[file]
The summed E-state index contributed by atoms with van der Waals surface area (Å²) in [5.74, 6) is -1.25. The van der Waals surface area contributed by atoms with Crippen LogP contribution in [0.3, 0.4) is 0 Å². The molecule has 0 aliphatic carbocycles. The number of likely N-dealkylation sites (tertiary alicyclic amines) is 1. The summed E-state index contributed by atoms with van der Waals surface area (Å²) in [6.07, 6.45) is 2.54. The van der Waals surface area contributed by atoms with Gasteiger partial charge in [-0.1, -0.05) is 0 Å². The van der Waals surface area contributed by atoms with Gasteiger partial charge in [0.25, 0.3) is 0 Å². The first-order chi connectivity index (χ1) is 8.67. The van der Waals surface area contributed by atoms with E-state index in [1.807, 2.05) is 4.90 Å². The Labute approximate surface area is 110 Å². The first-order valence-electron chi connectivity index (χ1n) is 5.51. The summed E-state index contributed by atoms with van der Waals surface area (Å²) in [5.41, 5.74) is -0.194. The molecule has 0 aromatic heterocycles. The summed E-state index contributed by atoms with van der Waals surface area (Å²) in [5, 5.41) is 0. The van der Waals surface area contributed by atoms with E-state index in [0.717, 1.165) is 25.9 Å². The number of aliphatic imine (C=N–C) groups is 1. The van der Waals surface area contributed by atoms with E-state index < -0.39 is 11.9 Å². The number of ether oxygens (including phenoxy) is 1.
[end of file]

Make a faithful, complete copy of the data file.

The summed E-state index contributed by atoms with van der Waals surface area (Å²) in [5.74, 6) is -1.25. The van der Waals surface area contributed by atoms with Crippen LogP contribution in [0.3, 0.4) is 0 Å². The molecule has 0 aliphatic carbocycles. The number of likely N-dealkylation sites (tertiary alicyclic amines) is 1. The summed E-state index contributed by atoms with van der Waals surface area (Å²) in [6.07, 6.45) is 2.54. The van der Waals surface area contributed by atoms with Gasteiger partial charge in [-0.1, -0.05) is 0 Å². The van der Waals surface area contributed by atoms with Gasteiger partial charge in [0.25, 0.3) is 0 Å². The first-order chi connectivity index (χ1) is 8.67. The van der Waals surface area contributed by atoms with E-state index in [1.807, 2.05) is 4.90 Å². The Labute approximate surface area is 110 Å². The first-order valence-electron chi connectivity index (χ1n) is 5.51. The summed E-state index contributed by atoms with van der Waals surface area (Å²) in [5.41, 5.74) is -0.194. The molecule has 0 aromatic heterocycles. The summed E-state index contributed by atoms with van der Waals surface area (Å²) in [5, 5.41) is 0. The van der Waals surface area contributed by atoms with E-state index in [0.717, 1.165) is 25.9 Å². The number of aliphatic imine (C=N–C) groups is 1. The van der Waals surface area contributed by atoms with E-state index < -0.39 is 11.9 Å². The number of ether oxygens (including phenoxy) is 1.